Maybe I just wasn't a good designer, and this is what happens. But I can't deny how useful it can be to have limitations. I did find my creativity would skyrocket during highschool and uni exam time, or when I was sick - periods where I was technically busier or more stressed. Something about the pressure got me fired up.

On the other hand, science suggests we need freedom from cognitive load to be creative. I can't deny that either. It's hard to think imaginatively when burnt out - hard to think of anything but survival. There's a lot to be said for giving ourselves a chance to relax, giving our brains the space to process stuff and apply some higher thought. We're just treading water otherwise.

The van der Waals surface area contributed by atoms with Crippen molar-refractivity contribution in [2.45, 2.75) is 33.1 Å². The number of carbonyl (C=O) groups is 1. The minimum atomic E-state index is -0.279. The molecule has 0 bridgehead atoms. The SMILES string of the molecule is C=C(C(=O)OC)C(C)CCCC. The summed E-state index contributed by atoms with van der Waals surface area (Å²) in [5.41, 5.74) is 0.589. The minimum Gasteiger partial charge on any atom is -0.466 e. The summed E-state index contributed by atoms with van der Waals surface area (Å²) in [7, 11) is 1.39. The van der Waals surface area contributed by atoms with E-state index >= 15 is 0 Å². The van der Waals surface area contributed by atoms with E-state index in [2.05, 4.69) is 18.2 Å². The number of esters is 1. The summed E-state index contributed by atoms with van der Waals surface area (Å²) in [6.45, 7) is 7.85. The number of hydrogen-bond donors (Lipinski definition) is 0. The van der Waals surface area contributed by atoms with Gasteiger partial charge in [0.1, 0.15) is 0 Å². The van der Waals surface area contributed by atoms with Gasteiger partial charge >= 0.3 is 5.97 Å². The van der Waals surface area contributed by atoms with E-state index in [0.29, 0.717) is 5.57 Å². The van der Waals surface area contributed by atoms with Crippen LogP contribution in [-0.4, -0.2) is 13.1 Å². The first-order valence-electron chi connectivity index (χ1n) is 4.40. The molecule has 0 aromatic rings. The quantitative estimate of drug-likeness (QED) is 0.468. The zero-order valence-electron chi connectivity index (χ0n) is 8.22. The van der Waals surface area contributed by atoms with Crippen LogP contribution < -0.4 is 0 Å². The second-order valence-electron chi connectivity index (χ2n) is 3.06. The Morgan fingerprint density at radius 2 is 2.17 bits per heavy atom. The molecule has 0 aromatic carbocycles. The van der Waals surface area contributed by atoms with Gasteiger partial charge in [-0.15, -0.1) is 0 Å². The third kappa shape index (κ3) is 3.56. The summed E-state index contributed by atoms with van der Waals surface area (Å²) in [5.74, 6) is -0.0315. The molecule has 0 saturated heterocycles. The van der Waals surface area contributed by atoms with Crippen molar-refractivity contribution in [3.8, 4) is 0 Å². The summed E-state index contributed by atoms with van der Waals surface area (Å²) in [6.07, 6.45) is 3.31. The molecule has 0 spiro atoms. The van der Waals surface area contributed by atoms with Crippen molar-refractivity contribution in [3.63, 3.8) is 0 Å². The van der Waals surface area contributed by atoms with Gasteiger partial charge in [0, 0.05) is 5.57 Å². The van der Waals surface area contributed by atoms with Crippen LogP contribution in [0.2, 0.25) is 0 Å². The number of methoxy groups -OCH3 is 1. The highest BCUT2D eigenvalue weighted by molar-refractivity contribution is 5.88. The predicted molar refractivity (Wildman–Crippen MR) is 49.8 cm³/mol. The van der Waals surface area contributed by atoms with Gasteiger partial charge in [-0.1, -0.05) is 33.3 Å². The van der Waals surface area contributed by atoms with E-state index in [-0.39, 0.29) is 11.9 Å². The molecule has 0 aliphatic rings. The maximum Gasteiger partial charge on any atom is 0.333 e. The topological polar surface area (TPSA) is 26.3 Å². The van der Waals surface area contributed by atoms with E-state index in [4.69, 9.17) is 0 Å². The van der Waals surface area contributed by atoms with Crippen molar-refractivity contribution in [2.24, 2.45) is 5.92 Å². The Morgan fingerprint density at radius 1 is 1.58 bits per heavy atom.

Perhaps the question is less about whether freedom or constraints make us more creative, and more about how much of both we need, and what we end up doing with it. It's not that we need to wish for free time or more space, but for purposeful time, with just enough constraint for guidance, in which we can freely move toward what we want to achieve.

For the past month, I've been tethered to this blog, promising myself I would publish 30 posts in 30 days. But not just any old post. The aim was to push myself - so there could be no BS token effort. And the content had to stay true to this blog. Nothing stupid, nothing not me for the sake of ticking a box. Those were the rules, and there were busy, uninspired days where I wished I could break them. But I didn't. I accepted the constraints and took liberties where I could.

Towards the end, words seemed to come more naturally, even when I was stuck for ideas. I found I could speak on things I was tongue-tied about before. Now on the last day of this challenge, I'm feeling sufficiently pushed, and more confident about my writing and creativity.